Fighting In Slow Motion

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I recently saw a preview for an animated movie in which a DMV office is entirely run by three-toed sloths. The animals good-naturedly process paperwork in slow motion while a customer in a hurry tries desperately to keep her composure. It’s maddening and absolutely hilarious.

And I can definitely identify.

When I met Ben, I quickly learned that he was a man of few words. The ones he did say were deliberate and carefully thought out, and it was almost impossible to rush his process. When I began to suspect Ben liked me after a year of platonic friendship, I asked him about his feelings directly (yes, I’m the confrontational one in the relationship.)

He admitted that he did have feelings for me, but then asked me to wait a week so he could think it over, talk to some people, and decide what he wanted to do. What agony.

When we got to know each other well enough to start having fights, they followed a similar pattern. Typically, I would raise an issue that I thought needed to be addressed. Then, I would wait. And wait. And wait.

Sometimes we’d have our conversation or conflict that evening, with long pauses between each exchange as Ben decided what he wanted to say. Sometimes, I would raise an issue and it would take days or a week for Ben to process the problem and share his thoughts with me. Especially in conflict, he wanted to be sure to say the right thing, and for the right reasons.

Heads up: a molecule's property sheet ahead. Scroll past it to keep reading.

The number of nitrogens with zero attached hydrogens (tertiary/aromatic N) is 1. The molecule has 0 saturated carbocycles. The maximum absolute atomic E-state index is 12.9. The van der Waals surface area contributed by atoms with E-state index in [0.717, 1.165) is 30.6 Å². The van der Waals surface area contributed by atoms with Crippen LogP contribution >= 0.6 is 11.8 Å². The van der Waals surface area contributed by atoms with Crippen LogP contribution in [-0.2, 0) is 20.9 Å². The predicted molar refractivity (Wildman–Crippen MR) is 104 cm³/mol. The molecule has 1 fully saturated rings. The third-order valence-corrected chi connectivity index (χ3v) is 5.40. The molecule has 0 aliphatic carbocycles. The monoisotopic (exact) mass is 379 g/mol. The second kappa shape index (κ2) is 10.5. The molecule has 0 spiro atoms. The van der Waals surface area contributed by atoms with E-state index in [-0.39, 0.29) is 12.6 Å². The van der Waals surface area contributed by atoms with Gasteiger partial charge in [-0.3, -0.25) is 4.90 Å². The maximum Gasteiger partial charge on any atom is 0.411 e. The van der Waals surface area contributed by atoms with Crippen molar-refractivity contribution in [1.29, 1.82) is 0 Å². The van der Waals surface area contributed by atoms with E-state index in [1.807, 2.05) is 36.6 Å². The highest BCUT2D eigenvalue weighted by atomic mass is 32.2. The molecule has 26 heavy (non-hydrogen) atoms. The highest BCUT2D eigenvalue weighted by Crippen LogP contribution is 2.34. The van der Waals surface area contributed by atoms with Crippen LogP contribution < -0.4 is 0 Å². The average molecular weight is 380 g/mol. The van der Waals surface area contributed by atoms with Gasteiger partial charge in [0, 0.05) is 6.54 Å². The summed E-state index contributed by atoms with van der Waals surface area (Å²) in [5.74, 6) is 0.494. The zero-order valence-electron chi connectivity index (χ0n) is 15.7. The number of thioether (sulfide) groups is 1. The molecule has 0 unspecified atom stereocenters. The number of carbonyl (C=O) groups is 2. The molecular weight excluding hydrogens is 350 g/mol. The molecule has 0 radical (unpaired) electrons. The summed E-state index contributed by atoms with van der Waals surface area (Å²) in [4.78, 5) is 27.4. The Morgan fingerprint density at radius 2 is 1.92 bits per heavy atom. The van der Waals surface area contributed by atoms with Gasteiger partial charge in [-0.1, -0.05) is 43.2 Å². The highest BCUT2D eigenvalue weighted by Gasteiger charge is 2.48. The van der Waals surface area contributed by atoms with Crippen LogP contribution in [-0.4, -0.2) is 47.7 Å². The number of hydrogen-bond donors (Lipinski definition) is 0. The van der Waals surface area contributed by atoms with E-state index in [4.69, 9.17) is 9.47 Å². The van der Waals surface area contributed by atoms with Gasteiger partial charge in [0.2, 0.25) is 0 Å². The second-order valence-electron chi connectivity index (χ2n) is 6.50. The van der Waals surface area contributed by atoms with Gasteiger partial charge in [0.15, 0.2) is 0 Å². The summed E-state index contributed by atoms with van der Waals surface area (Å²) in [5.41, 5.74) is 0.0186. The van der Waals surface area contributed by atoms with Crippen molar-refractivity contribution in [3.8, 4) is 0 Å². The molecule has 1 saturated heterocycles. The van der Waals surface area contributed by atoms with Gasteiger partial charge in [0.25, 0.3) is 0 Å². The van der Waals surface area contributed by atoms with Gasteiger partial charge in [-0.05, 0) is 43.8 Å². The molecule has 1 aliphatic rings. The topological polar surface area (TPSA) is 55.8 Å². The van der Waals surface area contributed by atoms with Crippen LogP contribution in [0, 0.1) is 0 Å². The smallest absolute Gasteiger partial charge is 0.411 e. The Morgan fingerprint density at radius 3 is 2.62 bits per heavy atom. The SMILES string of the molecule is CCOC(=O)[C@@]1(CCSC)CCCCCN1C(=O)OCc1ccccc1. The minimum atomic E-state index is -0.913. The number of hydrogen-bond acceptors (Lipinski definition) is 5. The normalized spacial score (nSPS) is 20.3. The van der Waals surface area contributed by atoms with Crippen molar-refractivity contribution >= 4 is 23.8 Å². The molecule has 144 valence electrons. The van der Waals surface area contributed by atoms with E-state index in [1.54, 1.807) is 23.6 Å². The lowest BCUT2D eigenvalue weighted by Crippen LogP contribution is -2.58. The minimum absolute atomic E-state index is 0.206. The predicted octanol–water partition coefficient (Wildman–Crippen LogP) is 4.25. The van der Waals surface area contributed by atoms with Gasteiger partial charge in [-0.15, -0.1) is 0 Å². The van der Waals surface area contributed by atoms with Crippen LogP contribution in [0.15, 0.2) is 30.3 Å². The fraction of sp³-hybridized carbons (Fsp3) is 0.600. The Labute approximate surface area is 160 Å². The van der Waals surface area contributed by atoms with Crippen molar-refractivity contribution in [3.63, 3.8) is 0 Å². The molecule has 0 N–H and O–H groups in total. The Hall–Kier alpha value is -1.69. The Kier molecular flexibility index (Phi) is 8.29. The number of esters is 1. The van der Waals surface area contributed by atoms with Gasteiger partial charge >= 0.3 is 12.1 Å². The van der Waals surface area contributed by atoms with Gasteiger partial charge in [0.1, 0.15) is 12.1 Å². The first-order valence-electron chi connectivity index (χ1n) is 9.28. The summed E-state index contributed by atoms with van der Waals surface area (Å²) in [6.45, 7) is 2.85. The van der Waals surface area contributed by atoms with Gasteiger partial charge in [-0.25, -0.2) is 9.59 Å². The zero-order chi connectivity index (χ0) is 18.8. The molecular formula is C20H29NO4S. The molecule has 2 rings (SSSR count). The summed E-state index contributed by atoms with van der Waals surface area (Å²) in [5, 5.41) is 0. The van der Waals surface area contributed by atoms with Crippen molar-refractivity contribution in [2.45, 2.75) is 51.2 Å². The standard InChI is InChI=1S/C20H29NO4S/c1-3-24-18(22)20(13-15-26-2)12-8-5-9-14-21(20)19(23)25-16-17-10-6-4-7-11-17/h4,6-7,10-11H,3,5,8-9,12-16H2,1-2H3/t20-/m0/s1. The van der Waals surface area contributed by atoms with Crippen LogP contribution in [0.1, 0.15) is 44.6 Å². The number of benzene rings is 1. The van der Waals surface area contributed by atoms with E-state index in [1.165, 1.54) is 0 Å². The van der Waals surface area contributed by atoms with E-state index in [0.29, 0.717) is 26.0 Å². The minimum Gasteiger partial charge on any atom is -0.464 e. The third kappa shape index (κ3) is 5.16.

For a multi-tasker with a penchant for quick responses and a touch of ADD, this was torture.

And when Ben was the one with a bone to pick, it was even worse. He would wait days or longer to tell me that something I had done had bothered him. During that time, he would process what had happened and decide if he could drop the issue and move on, or if it was important enough to confront me about it. So, when he did bring something up, it meant that it was a big deal and he’d put a lot of thought into the problem.

Often after all that time, though, I couldn’t remember what I’d said, or found it difficult to care so long after the fact. We had so many uncomfortable silences, and so many misunderstandings. It drove me crazy.

But at some point before we got married, someone encouraged me to respect Ben’s process and try to allow time for him to work things out. So, I slowed way down. Whenever I could, I brought up issues well ahead of a crisis, to allow Ben all the time he needed to think them over. I tried hard not to hound him right away for answers. I made an effort not to restate my case over and over in the meantime.

It was hard, and it took a lot of practice, but it has paid off in our relationship. Our fights tend to run at the pace of a volleyball game, with time between each serve. If it were up to me, they’d look more like a frenzied game of ping pong. On an ideal day, we make our points, listen, speak in a pattern that helps us to avoid getting caught up in the heat of the fight. For Ben’s part, he has tried to bring issues to my attention more quickly so we can address them before the moment has passed.

Like anything else, it’s not perfect, but it has helped us bond, even as we fight. So, next time you and your significant other have conflict brewing, I recommend you try fighting in slow motion.

 

Flickr/Julija Rauluševičiūtė

Hope

Is a journalist by trade and a blogger by compulsion. She has reported from the war zone in Afghanistan and from the decks of a war ship, but her biggest adventure -- motherhood -- is just beginning. Hope lives in Arlington, Virginia with her husband and baby daughter Laura, who is turning her life upside down. She believes in love because love found her when she was still a skeptic.
Hope

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